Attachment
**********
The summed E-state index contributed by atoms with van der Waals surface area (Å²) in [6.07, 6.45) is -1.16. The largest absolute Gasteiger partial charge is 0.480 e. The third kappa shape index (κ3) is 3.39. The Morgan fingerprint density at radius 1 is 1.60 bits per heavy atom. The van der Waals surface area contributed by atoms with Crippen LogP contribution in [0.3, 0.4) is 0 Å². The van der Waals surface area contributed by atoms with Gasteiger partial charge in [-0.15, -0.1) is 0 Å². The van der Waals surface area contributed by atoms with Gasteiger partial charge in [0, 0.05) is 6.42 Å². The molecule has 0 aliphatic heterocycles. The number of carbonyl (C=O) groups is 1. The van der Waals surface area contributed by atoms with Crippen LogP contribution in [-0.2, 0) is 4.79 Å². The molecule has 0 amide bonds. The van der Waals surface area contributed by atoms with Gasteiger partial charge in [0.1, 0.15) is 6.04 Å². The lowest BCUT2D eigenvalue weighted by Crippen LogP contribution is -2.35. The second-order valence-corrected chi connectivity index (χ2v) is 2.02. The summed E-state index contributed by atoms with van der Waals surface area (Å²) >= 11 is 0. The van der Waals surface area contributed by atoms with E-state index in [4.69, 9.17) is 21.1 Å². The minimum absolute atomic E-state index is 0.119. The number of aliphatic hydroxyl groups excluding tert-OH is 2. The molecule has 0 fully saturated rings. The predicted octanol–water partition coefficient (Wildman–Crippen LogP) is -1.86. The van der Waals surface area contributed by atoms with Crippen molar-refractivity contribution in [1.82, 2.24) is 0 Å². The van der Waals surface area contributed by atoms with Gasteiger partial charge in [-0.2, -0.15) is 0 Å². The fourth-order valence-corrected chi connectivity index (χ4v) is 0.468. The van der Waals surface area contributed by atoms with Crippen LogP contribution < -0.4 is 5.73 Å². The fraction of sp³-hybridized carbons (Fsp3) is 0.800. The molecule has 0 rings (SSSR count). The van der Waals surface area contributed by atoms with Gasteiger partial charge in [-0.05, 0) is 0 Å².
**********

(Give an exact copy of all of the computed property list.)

The summed E-state index contributed by atoms with van der Waals surface area (Å²) in [6.07, 6.45) is -1.16. The largest absolute Gasteiger partial charge is 0.480 e. The third kappa shape index (κ3) is 3.39. The Morgan fingerprint density at radius 1 is 1.60 bits per heavy atom. The van der Waals surface area contributed by atoms with Crippen LogP contribution in [0.3, 0.4) is 0 Å². The van der Waals surface area contributed by atoms with Gasteiger partial charge in [-0.15, -0.1) is 0 Å². The van der Waals surface area contributed by atoms with Gasteiger partial charge in [0, 0.05) is 6.42 Å². The molecule has 0 aliphatic heterocycles. The number of carbonyl (C=O) groups is 1. The van der Waals surface area contributed by atoms with Crippen LogP contribution in [-0.2, 0) is 4.79 Å². The molecule has 0 amide bonds. The van der Waals surface area contributed by atoms with Gasteiger partial charge in [0.1, 0.15) is 6.04 Å². The lowest BCUT2D eigenvalue weighted by Crippen LogP contribution is -2.35. The second-order valence-corrected chi connectivity index (χ2v) is 2.02. The summed E-state index contributed by atoms with van der Waals surface area (Å²) >= 11 is 0. The van der Waals surface area contributed by atoms with E-state index in [4.69, 9.17) is 21.1 Å². The minimum absolute atomic E-state index is 0.119. The number of aliphatic hydroxyl groups excluding tert-OH is 2. The molecule has 0 fully saturated rings. The predicted octanol–water partition coefficient (Wildman–Crippen LogP) is -1.86. The van der Waals surface area contributed by atoms with Crippen molar-refractivity contribution in [1.82, 2.24) is 0 Å². The van der Waals surface area contributed by atoms with Gasteiger partial charge in [-0.2, -0.15) is 0 Å². The fourth-order valence-corrected chi connectivity index (χ4v) is 0.468. The van der Waals surface area contributed by atoms with Crippen LogP contribution < -0.4 is 5.73 Å². The fraction of sp³-hybridized carbons (Fsp3) is 0.800. The molecule has 0 rings (SSSR count). The van der Waals surface area contributed by atoms with Gasteiger partial charge in [-0.05, 0) is 0 Å².